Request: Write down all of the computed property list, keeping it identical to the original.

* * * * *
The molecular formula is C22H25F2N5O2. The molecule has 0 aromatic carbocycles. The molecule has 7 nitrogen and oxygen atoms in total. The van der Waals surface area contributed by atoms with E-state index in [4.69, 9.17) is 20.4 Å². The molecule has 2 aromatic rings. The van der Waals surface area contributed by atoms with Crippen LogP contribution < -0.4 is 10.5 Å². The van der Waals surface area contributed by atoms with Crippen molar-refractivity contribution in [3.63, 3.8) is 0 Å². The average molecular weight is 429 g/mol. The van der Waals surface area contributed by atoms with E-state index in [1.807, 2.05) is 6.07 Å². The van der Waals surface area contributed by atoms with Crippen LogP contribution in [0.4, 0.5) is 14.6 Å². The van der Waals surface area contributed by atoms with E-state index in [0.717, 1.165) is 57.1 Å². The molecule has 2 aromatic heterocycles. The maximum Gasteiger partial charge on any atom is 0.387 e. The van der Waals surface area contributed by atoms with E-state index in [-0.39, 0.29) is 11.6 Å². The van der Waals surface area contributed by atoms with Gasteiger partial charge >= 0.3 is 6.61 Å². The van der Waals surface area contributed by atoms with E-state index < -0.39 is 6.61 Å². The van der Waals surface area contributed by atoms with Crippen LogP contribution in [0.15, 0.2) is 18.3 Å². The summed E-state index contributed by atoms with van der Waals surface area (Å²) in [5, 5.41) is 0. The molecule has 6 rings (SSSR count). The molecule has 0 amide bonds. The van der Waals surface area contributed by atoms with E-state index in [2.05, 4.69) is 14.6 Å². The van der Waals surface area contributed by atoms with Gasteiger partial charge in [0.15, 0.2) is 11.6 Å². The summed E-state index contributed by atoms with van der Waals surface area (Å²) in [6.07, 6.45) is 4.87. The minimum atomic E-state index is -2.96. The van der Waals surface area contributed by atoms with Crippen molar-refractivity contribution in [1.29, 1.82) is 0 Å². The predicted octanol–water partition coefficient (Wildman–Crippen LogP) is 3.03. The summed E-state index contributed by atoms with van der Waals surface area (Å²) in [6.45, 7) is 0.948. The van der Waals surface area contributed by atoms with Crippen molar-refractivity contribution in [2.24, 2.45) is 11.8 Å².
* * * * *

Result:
The molecular formula is C22H25F2N5O2. The molecule has 0 aromatic carbocycles. The molecule has 7 nitrogen and oxygen atoms in total. The van der Waals surface area contributed by atoms with E-state index in [4.69, 9.17) is 20.4 Å². The molecule has 2 aromatic rings. The van der Waals surface area contributed by atoms with Crippen LogP contribution < -0.4 is 10.5 Å². The van der Waals surface area contributed by atoms with Crippen molar-refractivity contribution in [3.63, 3.8) is 0 Å². The average molecular weight is 429 g/mol. The van der Waals surface area contributed by atoms with E-state index in [1.807, 2.05) is 6.07 Å². The van der Waals surface area contributed by atoms with Crippen LogP contribution in [0.4, 0.5) is 14.6 Å². The van der Waals surface area contributed by atoms with E-state index in [0.717, 1.165) is 57.1 Å². The molecule has 2 aromatic heterocycles. The maximum Gasteiger partial charge on any atom is 0.387 e. The van der Waals surface area contributed by atoms with E-state index in [-0.39, 0.29) is 11.6 Å². The van der Waals surface area contributed by atoms with Gasteiger partial charge >= 0.3 is 6.61 Å². The van der Waals surface area contributed by atoms with E-state index < -0.39 is 6.61 Å². The van der Waals surface area contributed by atoms with Crippen LogP contribution in [0.15, 0.2) is 18.3 Å². The summed E-state index contributed by atoms with van der Waals surface area (Å²) in [5, 5.41) is 0. The molecule has 6 rings (SSSR count). The molecule has 0 amide bonds. The van der Waals surface area contributed by atoms with E-state index in [2.05, 4.69) is 14.6 Å². The van der Waals surface area contributed by atoms with Gasteiger partial charge in [0.15, 0.2) is 11.6 Å². The summed E-state index contributed by atoms with van der Waals surface area (Å²) in [6.07, 6.45) is 4.87. The minimum atomic E-state index is -2.96. The van der Waals surface area contributed by atoms with Crippen molar-refractivity contribution in [1.29, 1.82) is 0 Å². The predicted octanol–water partition coefficient (Wildman–Crippen LogP) is 3.03. The summed E-state index contributed by atoms with van der Waals surface area (Å²) in [6.45, 7) is 0.948. The van der Waals surface area contributed by atoms with Crippen molar-refractivity contribution in [2.24, 2.45) is 11.8 Å².